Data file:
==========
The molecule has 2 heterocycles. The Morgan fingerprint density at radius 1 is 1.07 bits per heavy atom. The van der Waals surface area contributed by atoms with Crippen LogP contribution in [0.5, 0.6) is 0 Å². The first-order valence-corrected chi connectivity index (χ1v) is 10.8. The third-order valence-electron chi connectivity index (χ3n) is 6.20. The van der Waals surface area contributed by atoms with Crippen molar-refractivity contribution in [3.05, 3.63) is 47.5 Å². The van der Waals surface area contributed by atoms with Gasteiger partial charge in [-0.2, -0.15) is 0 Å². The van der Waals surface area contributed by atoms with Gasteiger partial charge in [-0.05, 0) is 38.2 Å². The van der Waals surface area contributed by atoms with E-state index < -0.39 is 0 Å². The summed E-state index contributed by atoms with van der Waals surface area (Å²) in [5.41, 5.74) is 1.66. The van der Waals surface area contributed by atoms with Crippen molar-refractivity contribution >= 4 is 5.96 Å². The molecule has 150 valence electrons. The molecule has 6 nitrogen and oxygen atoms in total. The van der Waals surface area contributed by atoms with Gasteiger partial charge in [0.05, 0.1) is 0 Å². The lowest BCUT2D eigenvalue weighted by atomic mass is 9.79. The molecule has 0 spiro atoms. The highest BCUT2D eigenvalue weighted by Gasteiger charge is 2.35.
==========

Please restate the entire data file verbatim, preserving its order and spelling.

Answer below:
The molecule has 2 heterocycles. The Morgan fingerprint density at radius 1 is 1.07 bits per heavy atom. The van der Waals surface area contributed by atoms with Crippen LogP contribution in [0.5, 0.6) is 0 Å². The first-order valence-corrected chi connectivity index (χ1v) is 10.8. The third-order valence-electron chi connectivity index (χ3n) is 6.20. The van der Waals surface area contributed by atoms with Crippen molar-refractivity contribution in [3.05, 3.63) is 47.5 Å². The van der Waals surface area contributed by atoms with Gasteiger partial charge in [-0.2, -0.15) is 0 Å². The van der Waals surface area contributed by atoms with Gasteiger partial charge in [-0.05, 0) is 38.2 Å². The van der Waals surface area contributed by atoms with E-state index < -0.39 is 0 Å². The summed E-state index contributed by atoms with van der Waals surface area (Å²) in [5.41, 5.74) is 1.66. The van der Waals surface area contributed by atoms with Crippen molar-refractivity contribution >= 4 is 5.96 Å². The molecule has 150 valence electrons. The molecule has 6 nitrogen and oxygen atoms in total. The van der Waals surface area contributed by atoms with Gasteiger partial charge in [0.05, 0.1) is 0 Å². The lowest BCUT2D eigenvalue weighted by atomic mass is 9.79. The molecule has 0 spiro atoms. The highest BCUT2D eigenvalue weighted by Gasteiger charge is 2.35.